• Those wishing to support the vision set out in the ZHC can do so in a number of ways depending on their capacity to commit themselves or their organisation to deliver real action towards Zero Hunger:
  1. As a Supporter: Any individual person, company or organisation can become a Supporter of the ZHC by joining the Global Movement for Zero Hunger, pledging to advocate and work to make a difference in their own daily life.
  2. As a Participant: Organisations, businesses, multi-stakeholder partnerships and platforms can become aParticipant in the ZHC by making a commitment to take action that will have a demonstrable, quantifiable impact. Such a commitment should be specific, measurable, and time bound; it can be a commitment to implement a certain action, programme or policy (outward), or one of organisational transformation (inward).
  3. As a Champion: All entities will have the opportunity to become a Champion. Zero Hunger Champions are those forward-looking entities which have not only committed to work towards the achievement of Zero Hunger, but they commit to undertake comprehensive measures for transforming their core business models and strategies, aligning with the SDGs, changing the way they work in a new understanding of “business as usual”.

Learn more and Join the Challenge here.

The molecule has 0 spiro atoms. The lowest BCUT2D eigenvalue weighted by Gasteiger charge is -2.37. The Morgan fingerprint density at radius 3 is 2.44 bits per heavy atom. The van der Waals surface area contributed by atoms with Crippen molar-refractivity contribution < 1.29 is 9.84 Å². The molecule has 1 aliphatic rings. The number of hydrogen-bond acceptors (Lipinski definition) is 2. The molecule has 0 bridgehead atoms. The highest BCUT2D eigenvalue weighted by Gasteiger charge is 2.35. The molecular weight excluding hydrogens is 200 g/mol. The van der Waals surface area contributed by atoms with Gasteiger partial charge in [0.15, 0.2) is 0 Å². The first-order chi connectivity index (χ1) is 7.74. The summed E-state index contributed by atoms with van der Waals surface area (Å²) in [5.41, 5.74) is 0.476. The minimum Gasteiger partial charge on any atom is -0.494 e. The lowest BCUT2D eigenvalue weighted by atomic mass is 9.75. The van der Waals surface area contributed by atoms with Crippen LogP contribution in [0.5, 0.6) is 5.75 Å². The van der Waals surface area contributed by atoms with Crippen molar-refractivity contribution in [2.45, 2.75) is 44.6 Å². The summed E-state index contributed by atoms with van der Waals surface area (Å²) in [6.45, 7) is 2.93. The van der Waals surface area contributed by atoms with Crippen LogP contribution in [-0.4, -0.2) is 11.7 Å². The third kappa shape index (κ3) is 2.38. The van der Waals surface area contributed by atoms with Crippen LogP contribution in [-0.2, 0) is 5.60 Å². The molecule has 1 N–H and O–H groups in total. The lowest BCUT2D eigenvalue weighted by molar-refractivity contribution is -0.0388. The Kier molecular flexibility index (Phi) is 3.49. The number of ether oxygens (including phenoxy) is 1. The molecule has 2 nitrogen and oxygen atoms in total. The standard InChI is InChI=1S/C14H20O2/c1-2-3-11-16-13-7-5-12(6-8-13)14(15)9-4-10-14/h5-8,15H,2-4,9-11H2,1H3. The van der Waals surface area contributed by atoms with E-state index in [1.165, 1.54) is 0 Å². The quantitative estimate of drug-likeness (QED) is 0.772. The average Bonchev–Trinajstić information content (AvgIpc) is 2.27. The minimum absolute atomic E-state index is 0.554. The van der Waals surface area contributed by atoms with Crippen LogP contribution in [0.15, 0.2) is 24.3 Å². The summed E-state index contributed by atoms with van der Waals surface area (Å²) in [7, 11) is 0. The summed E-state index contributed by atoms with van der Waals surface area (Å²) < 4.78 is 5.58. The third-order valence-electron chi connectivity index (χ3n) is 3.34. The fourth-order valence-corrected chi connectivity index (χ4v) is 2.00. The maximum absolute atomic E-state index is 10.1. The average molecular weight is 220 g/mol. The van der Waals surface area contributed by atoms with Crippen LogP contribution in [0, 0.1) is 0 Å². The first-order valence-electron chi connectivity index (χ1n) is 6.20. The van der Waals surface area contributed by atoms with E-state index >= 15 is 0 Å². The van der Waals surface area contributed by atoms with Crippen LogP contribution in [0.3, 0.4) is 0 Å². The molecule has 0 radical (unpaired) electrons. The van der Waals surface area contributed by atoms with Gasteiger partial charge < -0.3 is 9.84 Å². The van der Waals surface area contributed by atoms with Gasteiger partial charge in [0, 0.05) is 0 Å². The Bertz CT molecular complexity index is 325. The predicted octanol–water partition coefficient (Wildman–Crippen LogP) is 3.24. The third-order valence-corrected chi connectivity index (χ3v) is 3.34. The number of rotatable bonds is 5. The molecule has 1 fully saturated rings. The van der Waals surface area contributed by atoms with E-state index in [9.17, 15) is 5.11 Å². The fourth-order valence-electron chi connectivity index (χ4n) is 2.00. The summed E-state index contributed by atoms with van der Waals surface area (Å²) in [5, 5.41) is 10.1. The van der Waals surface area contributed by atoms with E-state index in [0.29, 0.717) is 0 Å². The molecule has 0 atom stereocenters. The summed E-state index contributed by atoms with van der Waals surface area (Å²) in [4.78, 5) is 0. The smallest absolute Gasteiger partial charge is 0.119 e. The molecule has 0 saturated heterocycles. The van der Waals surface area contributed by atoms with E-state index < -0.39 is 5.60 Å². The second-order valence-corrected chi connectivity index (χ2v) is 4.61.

Partnering for Nourishing our People, Nurturing our Planet, Growing Prosperity, Harvesting Peace

Mutual learning, transparency and accountability

The 2030 Agenda for Sustainable Development calls on stakeholders to report on their contribution to implementation. Fostering transparency and accountability is an essential pillar of transformative organisations, platforms and partnerships.

All individuals, initiatives, partnerships and platforms that join the Challenge commit to principles of acting with integrity, reporting transparently, and being accountable to those at risk of hunger and malnutrition through existing national and international mechanisms. The ZHC serves as a hub for sharing of collective efforts – with mutual analysis, sharing of experiences and learning lessons that contribute to realizing the vision.

The ZHC seeks to serve as a hub for increased mutual learning and transparency where collective global efforts towards Zero Hunger can be aggregated and shared. As a platform for individual and joint commitments, the ZHC is committed to establishing clear criteria and standards against which its supporters, participants and champions can be held accountable for their actions in support of the Challenge. The ZHC will work with partners to put in place a transparent and independent due diligence process.

The ZHC’s objective is to serve as an incentive for all stakeholders to reinforce their own accountability mechanisms, serve as a platform for broader transparency, and build on the existing accountability and transparency mechanisms. The ZHC will work with existing mechanisms, such as the United Nations Global Compact, on the development of a robust accountability process that avoids overlap, duplication and multiple reporting. 

The ZHC will report on a yearly basis on progress on the different commitments made by its members. In order to ensure that the contribution of the ZHC is captured as part of the broader effort to deliver on the 2030 Agenda, a relationship whereby the Committee on World Food Security is updated on ZHC progress on an annual basis will be explored.